Women's History Month: Recognizing the women who revolutionized the psychology field

In college, I minored in psychology, and, in my classes, we learned all about the "founding fathers" of psychology — Sigmund Freud, Carl Jung, William James, Ivan Pavlov and Alfred Adler. But, just like in most of history, women are often left out — even though, today, psychology is a much more female-dominated field. 

So, for Women's History Month, I wanted to highlight some of the women who revolutionized the field and helped the world, slowly but surely, realize that mental health is just as important as physical health. 

Mary Whiton Calkins

Calkins was the second woman in history to complete the work necessary for a PhD in psychology. But the Harvard Corporation only recognized her as a "guest" instead of a student because they did not officially admit women and refused to award her the degree she deserved — even posthumously. 

The research she did on memory while studying at Harvard was crucial to the cognitive revolution — yet, at the time, male psychologists took credit for her work. Today, we know that Calkins was the one to invent the test where participants are shown a series of colors and numbers and are asked to recollect what number is paired with each color. She was also the first female president of the American Psychological Association in 1905 and the American Philosophical Association in 1918.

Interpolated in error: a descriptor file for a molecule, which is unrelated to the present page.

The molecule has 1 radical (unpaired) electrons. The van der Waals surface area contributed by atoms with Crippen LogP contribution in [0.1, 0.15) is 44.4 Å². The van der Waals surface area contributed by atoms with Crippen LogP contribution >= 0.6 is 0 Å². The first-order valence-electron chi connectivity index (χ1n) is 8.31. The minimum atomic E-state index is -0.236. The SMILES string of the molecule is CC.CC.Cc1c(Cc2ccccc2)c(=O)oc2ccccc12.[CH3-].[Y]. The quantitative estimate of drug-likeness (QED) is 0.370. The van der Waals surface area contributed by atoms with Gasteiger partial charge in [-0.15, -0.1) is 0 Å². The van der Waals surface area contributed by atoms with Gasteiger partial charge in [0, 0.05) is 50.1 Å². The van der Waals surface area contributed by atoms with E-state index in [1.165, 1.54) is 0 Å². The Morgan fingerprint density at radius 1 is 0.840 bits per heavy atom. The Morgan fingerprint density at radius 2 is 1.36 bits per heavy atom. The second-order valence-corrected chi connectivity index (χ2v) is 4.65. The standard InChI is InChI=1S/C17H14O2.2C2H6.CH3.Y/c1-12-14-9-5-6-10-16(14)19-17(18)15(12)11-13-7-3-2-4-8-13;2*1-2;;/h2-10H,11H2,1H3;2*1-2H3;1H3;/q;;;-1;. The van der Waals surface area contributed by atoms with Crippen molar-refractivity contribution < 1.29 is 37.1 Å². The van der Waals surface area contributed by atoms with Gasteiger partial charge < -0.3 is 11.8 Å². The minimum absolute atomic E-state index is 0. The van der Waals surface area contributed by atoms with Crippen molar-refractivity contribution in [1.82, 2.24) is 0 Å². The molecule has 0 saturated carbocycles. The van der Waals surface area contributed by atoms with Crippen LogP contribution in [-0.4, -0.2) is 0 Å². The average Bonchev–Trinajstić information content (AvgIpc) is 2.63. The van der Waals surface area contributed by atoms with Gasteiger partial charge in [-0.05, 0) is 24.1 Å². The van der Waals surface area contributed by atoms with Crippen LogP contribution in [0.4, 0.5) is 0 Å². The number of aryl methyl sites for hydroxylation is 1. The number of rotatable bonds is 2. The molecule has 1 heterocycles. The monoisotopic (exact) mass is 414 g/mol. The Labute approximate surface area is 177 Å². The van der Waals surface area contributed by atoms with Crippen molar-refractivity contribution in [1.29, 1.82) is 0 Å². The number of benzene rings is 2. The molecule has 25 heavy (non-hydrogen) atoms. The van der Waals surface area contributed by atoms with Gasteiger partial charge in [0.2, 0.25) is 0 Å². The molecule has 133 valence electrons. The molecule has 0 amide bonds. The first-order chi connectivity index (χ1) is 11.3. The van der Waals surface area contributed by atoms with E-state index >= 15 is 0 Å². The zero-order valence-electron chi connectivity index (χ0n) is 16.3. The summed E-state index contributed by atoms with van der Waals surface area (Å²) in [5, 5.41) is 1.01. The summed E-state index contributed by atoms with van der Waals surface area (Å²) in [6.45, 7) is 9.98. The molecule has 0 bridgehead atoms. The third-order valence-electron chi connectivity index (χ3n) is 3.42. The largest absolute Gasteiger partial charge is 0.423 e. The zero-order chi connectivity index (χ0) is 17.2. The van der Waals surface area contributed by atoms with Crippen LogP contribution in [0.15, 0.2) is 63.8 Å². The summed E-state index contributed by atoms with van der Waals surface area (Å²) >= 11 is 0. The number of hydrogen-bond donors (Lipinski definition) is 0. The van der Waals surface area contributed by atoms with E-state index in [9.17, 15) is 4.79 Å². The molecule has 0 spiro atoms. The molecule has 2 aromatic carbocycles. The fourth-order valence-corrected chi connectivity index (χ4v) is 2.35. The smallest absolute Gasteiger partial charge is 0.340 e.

Mamie Phipps Clark

Clark, the first Black woman to earn a degree from Columbia University, is known for studying the psychological effects of segregation on African American children. She conducted a series of experiments in the 1940s — known as the "doll tests" — with her husband Kenneth. They used four baby dolls, two black and two white, and asked Black children between the ages of three and seven to identify the color and which doll they preferred. A majority of the children said they preferred the white doll and called the black doll "bad." 

With these findings, the couple theorized that segregation at schools made African American children feel inferior and that these feeling would affect them for the rest of their lives. The results of these tests led the Supreme Court to rule that separating children in public schools on the basis of race was unconstitutional.

Leta Stetter Hollingworth

When Hollingworth was alive, the prevailing opinion, which we all know now is grossly incorrect, was that women were "inferior" to men. She pioneered the psychological study of women and helped dispel the myths that were used in the argument against women's rights. 

Hollingworth, New York City’s very first civil service psychologist, is credited with tackling the variability hypothesis, which was traced back to Charles Darwin and stated that men exhibited a greater range of variation when it came to physical and psychological traits. Based on her studies, she found, if there is any difference, it favors women, according to the Psychology Museum of the University of Wisconsin Green Bay

She then decided to write her dissertation on the belief that, during menstruation, women couldn't be as productive as men. For three months, she tested men and women's performance on various tasks and found zero evidence that menstruation was related at all to poor performance. 

Anna Freud